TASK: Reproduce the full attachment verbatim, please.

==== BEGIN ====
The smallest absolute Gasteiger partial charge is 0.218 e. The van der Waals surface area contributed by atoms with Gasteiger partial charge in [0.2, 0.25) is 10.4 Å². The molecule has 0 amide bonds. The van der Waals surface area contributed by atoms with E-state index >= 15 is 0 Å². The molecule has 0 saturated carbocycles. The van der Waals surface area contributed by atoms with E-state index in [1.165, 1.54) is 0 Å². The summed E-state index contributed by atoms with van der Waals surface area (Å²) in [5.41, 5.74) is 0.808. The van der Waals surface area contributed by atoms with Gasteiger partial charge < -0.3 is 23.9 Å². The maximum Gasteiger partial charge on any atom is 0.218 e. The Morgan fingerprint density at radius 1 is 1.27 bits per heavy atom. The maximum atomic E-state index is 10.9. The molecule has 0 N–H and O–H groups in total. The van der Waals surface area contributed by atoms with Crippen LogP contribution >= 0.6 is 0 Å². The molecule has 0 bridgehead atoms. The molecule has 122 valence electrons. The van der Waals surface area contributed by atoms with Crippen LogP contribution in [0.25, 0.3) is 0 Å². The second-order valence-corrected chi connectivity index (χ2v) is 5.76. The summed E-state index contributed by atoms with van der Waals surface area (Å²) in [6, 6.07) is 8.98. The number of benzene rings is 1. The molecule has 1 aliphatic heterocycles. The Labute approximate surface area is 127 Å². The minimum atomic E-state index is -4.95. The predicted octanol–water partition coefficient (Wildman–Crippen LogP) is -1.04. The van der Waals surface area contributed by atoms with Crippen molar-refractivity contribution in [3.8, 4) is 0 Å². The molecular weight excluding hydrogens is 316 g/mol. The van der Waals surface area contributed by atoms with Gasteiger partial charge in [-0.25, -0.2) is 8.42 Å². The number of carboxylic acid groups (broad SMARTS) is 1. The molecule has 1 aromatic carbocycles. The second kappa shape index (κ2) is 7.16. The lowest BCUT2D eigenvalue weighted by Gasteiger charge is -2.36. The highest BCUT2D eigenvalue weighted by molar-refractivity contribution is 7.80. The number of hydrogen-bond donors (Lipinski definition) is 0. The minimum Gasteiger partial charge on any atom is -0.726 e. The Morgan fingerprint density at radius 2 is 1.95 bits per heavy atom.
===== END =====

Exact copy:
The smallest absolute Gasteiger partial charge is 0.218 e. The van der Waals surface area contributed by atoms with Gasteiger partial charge in [0.2, 0.25) is 10.4 Å². The molecule has 0 amide bonds. The van der Waals surface area contributed by atoms with E-state index >= 15 is 0 Å². The molecule has 0 saturated carbocycles. The van der Waals surface area contributed by atoms with E-state index in [1.165, 1.54) is 0 Å². The summed E-state index contributed by atoms with van der Waals surface area (Å²) in [5.41, 5.74) is 0.808. The van der Waals surface area contributed by atoms with Gasteiger partial charge < -0.3 is 23.9 Å². The maximum Gasteiger partial charge on any atom is 0.218 e. The Morgan fingerprint density at radius 1 is 1.27 bits per heavy atom. The maximum atomic E-state index is 10.9. The molecule has 0 N–H and O–H groups in total. The van der Waals surface area contributed by atoms with Crippen LogP contribution >= 0.6 is 0 Å². The molecule has 0 bridgehead atoms. The molecule has 122 valence electrons. The van der Waals surface area contributed by atoms with Crippen LogP contribution in [0.25, 0.3) is 0 Å². The second-order valence-corrected chi connectivity index (χ2v) is 5.76. The summed E-state index contributed by atoms with van der Waals surface area (Å²) in [6, 6.07) is 8.98. The number of benzene rings is 1. The molecule has 1 aliphatic heterocycles. The Labute approximate surface area is 127 Å². The minimum atomic E-state index is -4.95. The predicted octanol–water partition coefficient (Wildman–Crippen LogP) is -1.04. The van der Waals surface area contributed by atoms with Crippen molar-refractivity contribution in [3.8, 4) is 0 Å². The molecular weight excluding hydrogens is 316 g/mol. The van der Waals surface area contributed by atoms with Gasteiger partial charge in [-0.25, -0.2) is 8.42 Å². The number of carboxylic acid groups (broad SMARTS) is 1. The molecule has 1 aromatic carbocycles. The second kappa shape index (κ2) is 7.16. The lowest BCUT2D eigenvalue weighted by Gasteiger charge is -2.36. The highest BCUT2D eigenvalue weighted by molar-refractivity contribution is 7.80. The number of hydrogen-bond donors (Lipinski definition) is 0. The minimum Gasteiger partial charge on any atom is -0.726 e. The Morgan fingerprint density at radius 2 is 1.95 bits per heavy atom.